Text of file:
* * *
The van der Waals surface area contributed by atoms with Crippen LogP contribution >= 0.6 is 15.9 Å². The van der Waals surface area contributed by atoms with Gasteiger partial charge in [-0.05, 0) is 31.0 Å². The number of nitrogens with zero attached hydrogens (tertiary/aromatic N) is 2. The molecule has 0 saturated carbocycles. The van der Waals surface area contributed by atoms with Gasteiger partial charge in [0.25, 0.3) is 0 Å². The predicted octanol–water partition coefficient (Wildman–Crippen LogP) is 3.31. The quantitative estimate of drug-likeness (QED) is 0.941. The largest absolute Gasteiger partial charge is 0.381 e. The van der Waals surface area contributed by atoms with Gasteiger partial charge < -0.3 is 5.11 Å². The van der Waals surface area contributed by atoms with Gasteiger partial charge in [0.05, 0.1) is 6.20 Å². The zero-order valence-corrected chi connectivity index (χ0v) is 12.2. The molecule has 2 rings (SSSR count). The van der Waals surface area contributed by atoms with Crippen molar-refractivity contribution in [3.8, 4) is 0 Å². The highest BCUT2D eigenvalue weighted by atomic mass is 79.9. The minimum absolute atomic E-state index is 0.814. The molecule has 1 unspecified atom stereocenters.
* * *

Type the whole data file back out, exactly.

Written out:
The van der Waals surface area contributed by atoms with Crippen LogP contribution >= 0.6 is 15.9 Å². The van der Waals surface area contributed by atoms with Gasteiger partial charge in [-0.05, 0) is 31.0 Å². The number of nitrogens with zero attached hydrogens (tertiary/aromatic N) is 2. The molecule has 0 saturated carbocycles. The van der Waals surface area contributed by atoms with Gasteiger partial charge in [0.25, 0.3) is 0 Å². The predicted octanol–water partition coefficient (Wildman–Crippen LogP) is 3.31. The quantitative estimate of drug-likeness (QED) is 0.941. The largest absolute Gasteiger partial charge is 0.381 e. The van der Waals surface area contributed by atoms with Gasteiger partial charge < -0.3 is 5.11 Å². The van der Waals surface area contributed by atoms with Gasteiger partial charge in [0.05, 0.1) is 6.20 Å². The zero-order valence-corrected chi connectivity index (χ0v) is 12.2. The molecule has 2 rings (SSSR count). The van der Waals surface area contributed by atoms with Crippen molar-refractivity contribution in [3.8, 4) is 0 Å². The highest BCUT2D eigenvalue weighted by atomic mass is 79.9. The minimum absolute atomic E-state index is 0.814. The molecule has 1 unspecified atom stereocenters.